The journey with Marc continued after Loikaw by bus to Mandalay and further by boat to Bagan.
It was 4 pm in the afternoon when we embarked the night bus from Loikaw to Mandalay. A daunting 13 hours drive. As usual I put the sweater and the Patagonia down jacket into my board luggage. According to expectations buses are drastically cooled down in South East Asia. Yet, this drive was without comparison. The temperatures plummeted as we ascended to a mountain range until I could not sleep anymore. I wished I had taken some long underwear into the bus but no stop was near to re-pack. The only warmth came from some “hot water”we were offered by a local passenger. To the question if it is really water he laughed and negated. It was pure rice whiskey.
After descending the mountain ridge again, the bus made a stop. Not only the temperature of the air but also of the brakes rose. Thus, the driver took a hose and cooled the brakes with water. Another two hours later, we arrived exhausted in Mandalay. Luckily, our hotel allowed us to check-in at 6 am in the morning. This seems to be common practise in Myanmar provided the rooms are available yet.
Relieved by a short nap with pleasant temperatures, we explored Mandalay by bike. Our first stop was the palace where the last king of Burma resided. Armed soldiers secured the palace and foreigners have to pay an entrance fee of 10’000 kyat (10$) to visit the palace and several other sights. However, in terms of prizes for visiting only one sight in Myanmar it is a huge amount of money. Moreover, the palace is a replicate because it burnt down during the Second World War by allied bombing. Admittingly, I was not that impressed by this palace so we soon continued our ride to the Mandalay Hill.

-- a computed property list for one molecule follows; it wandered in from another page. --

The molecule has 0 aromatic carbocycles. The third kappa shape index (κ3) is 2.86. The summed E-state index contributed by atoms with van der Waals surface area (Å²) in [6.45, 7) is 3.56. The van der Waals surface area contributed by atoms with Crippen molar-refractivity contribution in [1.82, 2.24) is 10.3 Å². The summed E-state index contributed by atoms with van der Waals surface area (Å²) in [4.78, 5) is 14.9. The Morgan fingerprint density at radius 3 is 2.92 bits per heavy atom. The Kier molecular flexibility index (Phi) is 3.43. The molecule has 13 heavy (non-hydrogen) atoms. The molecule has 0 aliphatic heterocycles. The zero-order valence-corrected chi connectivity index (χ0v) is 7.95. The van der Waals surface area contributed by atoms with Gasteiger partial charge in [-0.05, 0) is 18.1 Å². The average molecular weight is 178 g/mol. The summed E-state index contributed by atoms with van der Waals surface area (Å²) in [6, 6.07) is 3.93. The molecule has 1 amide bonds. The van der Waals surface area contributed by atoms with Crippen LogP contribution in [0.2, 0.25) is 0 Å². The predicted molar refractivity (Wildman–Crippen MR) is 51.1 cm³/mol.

The Mandalay hill lies close to the palace. One can either walk or drive up to the top. We did the former and were rewarded by friendly locals who offered local food and art. At the top is a pagoda which at moment is being renovated partly. It was interesting to see how detailed they worked on the mosaic with the colourful stones and pieces of a mirror. Furthermore, the view up there was stunning and would have offered a splendid opportunity to take a time lapse. Yet, we went back down and visited two other temples.